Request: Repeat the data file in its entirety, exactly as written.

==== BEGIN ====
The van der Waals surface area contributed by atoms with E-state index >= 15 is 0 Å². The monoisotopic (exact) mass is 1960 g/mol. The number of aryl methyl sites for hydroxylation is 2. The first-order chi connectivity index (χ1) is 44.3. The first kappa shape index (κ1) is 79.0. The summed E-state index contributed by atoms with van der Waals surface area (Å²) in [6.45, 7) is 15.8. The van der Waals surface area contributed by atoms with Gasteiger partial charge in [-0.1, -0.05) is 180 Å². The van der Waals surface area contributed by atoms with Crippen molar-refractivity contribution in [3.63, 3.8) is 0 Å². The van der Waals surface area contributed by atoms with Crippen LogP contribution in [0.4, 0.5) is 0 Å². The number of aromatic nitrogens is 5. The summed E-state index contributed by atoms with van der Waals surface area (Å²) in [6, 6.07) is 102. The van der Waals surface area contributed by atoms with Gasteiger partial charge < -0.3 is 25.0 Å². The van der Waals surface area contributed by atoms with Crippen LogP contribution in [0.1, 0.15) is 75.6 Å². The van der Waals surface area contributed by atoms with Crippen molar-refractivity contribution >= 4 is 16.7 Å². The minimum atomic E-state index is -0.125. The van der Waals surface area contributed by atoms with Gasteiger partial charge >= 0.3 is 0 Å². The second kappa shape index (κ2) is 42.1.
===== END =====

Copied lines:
The van der Waals surface area contributed by atoms with E-state index >= 15 is 0 Å². The monoisotopic (exact) mass is 1960 g/mol. The number of aryl methyl sites for hydroxylation is 2. The first-order chi connectivity index (χ1) is 44.3. The first kappa shape index (κ1) is 79.0. The summed E-state index contributed by atoms with van der Waals surface area (Å²) in [6.45, 7) is 15.8. The van der Waals surface area contributed by atoms with Gasteiger partial charge in [-0.1, -0.05) is 180 Å². The van der Waals surface area contributed by atoms with Crippen molar-refractivity contribution in [3.63, 3.8) is 0 Å². The van der Waals surface area contributed by atoms with Crippen LogP contribution in [0.4, 0.5) is 0 Å². The number of aromatic nitrogens is 5. The summed E-state index contributed by atoms with van der Waals surface area (Å²) in [6, 6.07) is 102. The van der Waals surface area contributed by atoms with Gasteiger partial charge < -0.3 is 25.0 Å². The van der Waals surface area contributed by atoms with Crippen LogP contribution in [0.1, 0.15) is 75.6 Å². The van der Waals surface area contributed by atoms with Crippen molar-refractivity contribution >= 4 is 16.7 Å². The minimum atomic E-state index is -0.125. The van der Waals surface area contributed by atoms with Gasteiger partial charge >= 0.3 is 0 Å². The second kappa shape index (κ2) is 42.1.